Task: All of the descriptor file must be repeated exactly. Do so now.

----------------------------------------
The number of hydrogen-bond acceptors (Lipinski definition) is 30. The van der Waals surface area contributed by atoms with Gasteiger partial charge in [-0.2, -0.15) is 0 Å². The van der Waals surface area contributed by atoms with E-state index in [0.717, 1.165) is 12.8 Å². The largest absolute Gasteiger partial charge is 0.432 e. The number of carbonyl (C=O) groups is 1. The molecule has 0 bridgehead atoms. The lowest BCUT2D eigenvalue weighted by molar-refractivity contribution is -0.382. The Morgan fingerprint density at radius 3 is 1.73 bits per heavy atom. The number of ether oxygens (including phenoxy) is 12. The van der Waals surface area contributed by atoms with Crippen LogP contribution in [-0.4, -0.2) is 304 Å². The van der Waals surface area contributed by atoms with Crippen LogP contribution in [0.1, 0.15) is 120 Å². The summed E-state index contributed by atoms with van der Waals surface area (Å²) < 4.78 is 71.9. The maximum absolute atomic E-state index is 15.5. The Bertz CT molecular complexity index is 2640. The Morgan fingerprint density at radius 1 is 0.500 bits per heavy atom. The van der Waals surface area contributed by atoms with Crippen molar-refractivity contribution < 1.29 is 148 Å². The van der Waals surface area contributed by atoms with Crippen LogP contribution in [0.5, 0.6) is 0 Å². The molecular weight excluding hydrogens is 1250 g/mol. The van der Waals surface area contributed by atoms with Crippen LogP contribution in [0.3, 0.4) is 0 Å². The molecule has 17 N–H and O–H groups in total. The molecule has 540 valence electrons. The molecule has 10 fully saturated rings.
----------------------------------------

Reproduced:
The number of hydrogen-bond acceptors (Lipinski definition) is 30. The van der Waals surface area contributed by atoms with Gasteiger partial charge in [-0.2, -0.15) is 0 Å². The van der Waals surface area contributed by atoms with E-state index in [0.717, 1.165) is 12.8 Å². The largest absolute Gasteiger partial charge is 0.432 e. The number of carbonyl (C=O) groups is 1. The molecule has 0 bridgehead atoms. The lowest BCUT2D eigenvalue weighted by molar-refractivity contribution is -0.382. The Morgan fingerprint density at radius 3 is 1.73 bits per heavy atom. The number of ether oxygens (including phenoxy) is 12. The van der Waals surface area contributed by atoms with Crippen LogP contribution in [-0.4, -0.2) is 304 Å². The van der Waals surface area contributed by atoms with Crippen LogP contribution in [0.1, 0.15) is 120 Å². The summed E-state index contributed by atoms with van der Waals surface area (Å²) < 4.78 is 71.9. The maximum absolute atomic E-state index is 15.5. The Bertz CT molecular complexity index is 2640. The Morgan fingerprint density at radius 1 is 0.500 bits per heavy atom. The van der Waals surface area contributed by atoms with Crippen molar-refractivity contribution < 1.29 is 148 Å². The van der Waals surface area contributed by atoms with Crippen LogP contribution in [0.5, 0.6) is 0 Å². The molecular weight excluding hydrogens is 1250 g/mol. The van der Waals surface area contributed by atoms with Crippen LogP contribution in [0.3, 0.4) is 0 Å². The molecule has 17 N–H and O–H groups in total. The molecule has 540 valence electrons. The molecule has 10 fully saturated rings.